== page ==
COMMENT | We are right in the middle of the Covid-19 pandemic. As mathematicians, we are concerned about two major issues: (1) What is the prognosis for the current Covid-19?; and (2) How to stop a potential second wave?
During the 2009 H1N1 pandemic, we were equally worried about the possibility of a second wave (Koh and Teh, 2011) but fortunately, that did not happen.
The extension of the movement control order (MCO) by another two weeks to April 14, 2020, is absolutely necessary to prevent a potential immediate second wave.
So, we tried to use some simple calculus to demonstrate how mathematics can help to illuminate on two critical issues and help us prepare to confront the potential Covid-20.
To do this we need to have some quantitative capability to look at Covid-19 epidemic evolution with MCO in place. We need to understand the dynamics of infectious disease such as Covid-19.
The dynamic evolution of Covid-19 can be mathematically described by a system of differential equations known as the SIR (Susceptible-Infectious-Recovery) epidemic model.
Here, we will summarise some of the mathematics involved.
Goal: R0 below 1.0
Epidemiology models have been successfully used to track and control Covid-19 in China recently. A key issue is to determine what can be done to force the outbreak to die out quickly.
The most important epidemic threshold is known as the basic reproduction number typically denoted by R0 (pronounced "R-naught" or "R-zero").
This reproduction number can be seen as how contagious the virus is. If R0 is less than 1.0, the outbreak will die out. On the other hand, if R0 is greater than 1.0, the outbreak will grow exponentially.
A protocol of effective control measures should, therefore, aim to quickly reduce R0 to less than 1.0, without disrupting social and economic order too much.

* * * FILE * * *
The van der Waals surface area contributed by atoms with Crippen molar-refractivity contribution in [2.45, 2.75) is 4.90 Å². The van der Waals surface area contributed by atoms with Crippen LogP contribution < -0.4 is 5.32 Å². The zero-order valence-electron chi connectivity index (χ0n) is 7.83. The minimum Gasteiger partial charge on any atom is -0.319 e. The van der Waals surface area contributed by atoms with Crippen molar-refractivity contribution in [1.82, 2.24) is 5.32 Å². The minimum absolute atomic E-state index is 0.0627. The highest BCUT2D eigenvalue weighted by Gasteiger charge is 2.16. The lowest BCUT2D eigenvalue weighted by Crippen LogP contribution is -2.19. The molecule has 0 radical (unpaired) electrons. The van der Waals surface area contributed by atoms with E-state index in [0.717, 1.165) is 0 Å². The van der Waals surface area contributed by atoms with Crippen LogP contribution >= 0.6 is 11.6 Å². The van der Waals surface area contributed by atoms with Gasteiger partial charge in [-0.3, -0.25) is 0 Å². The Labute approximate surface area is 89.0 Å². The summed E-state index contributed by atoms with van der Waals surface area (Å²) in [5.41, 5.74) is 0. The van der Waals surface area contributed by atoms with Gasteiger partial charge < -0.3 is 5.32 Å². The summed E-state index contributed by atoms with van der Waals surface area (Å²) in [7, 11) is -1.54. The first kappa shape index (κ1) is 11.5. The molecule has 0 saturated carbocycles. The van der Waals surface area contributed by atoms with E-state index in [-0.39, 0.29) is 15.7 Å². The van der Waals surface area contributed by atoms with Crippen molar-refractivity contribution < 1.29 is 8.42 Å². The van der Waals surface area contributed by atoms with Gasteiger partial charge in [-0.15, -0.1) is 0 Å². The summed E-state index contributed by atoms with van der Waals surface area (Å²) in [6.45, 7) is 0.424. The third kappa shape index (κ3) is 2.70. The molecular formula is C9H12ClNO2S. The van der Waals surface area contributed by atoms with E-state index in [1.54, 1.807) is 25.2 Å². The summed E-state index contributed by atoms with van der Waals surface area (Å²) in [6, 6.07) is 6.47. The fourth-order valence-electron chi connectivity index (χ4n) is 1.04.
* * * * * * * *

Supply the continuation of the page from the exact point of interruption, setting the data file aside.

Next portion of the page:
Unfortunately, R0 cannot be measured directly. So, some form of maths is needed to calculate this elusive number.
For the SIR model, the basic reproduction number is given by R0 = BT, where B is the contact rate and T is the mean infective period. The infective period T for Covid-19 is estimated to be about 11.5 days.
We, as the public, cannot change the infective period T. This is the property of Covid-19. But we certainly can cut down the contact rate B by strictly maintaining social distancing and other mitigating measures as ordered by MCO.
Other measures are equally important, such as aggressively isolating infected and infective persons, and effective contact tracing to find those who are infective.
The attached figure shows daily new infected persons from Jan 25 to March 30 provided by the Health Ministry. This data is crucial to calibrate and validate the SIR model.
For the first phase from Jan 25 to March 1, the total number of infected persons is 22 and R0 was about 1.5, which is slightly higher than 1.0. Therefore Covid-19 infection started in Malaysia around Jan 25 and grew slowly.
But soon after March 01, R0 quickly skyrocketed to 3.5, pushing the infection to grow very quickly, with daily new infected persons rising by three digits. The first two weeks of MCO managed to reduce R0 to 2.95. However, this value is still much higher than 1.0.
Therefore, we must aggressively enforce the extended MCO. We must aggressively maintain social distancing, self-isolation, enforced-isolation, and containment of infected and infective persons. We urge everyone to take MCO very seriously with full compliance.
Take full personal responsibility to contain this horrible Covid-19. MCO measures are critical to the containment of Covid-19. And critical to the prevention of an immediate second wave.
Koh, H.L. and Teh, S.Y. (2011). FluSiM Simulation for Malaysia: Towards Improved Pandemic Surveillance. International Journal of Chemical Engineering and Applications (IJCEA) 2(1), 53-59. ISSN: 2010-0221.
TEH SU YEAN and LUTFI AMRI RAMLI teach at the School of Mathematical Sciences, Universiti Sains Malaysia.
KOH HOCK LYE is a senior fellow at the Jeffrey Sachs Center on Sustainable Development, Sunway University.
The views expressed here are those of the author/contributor and do not necessarily represent the views of Malaysiakini.
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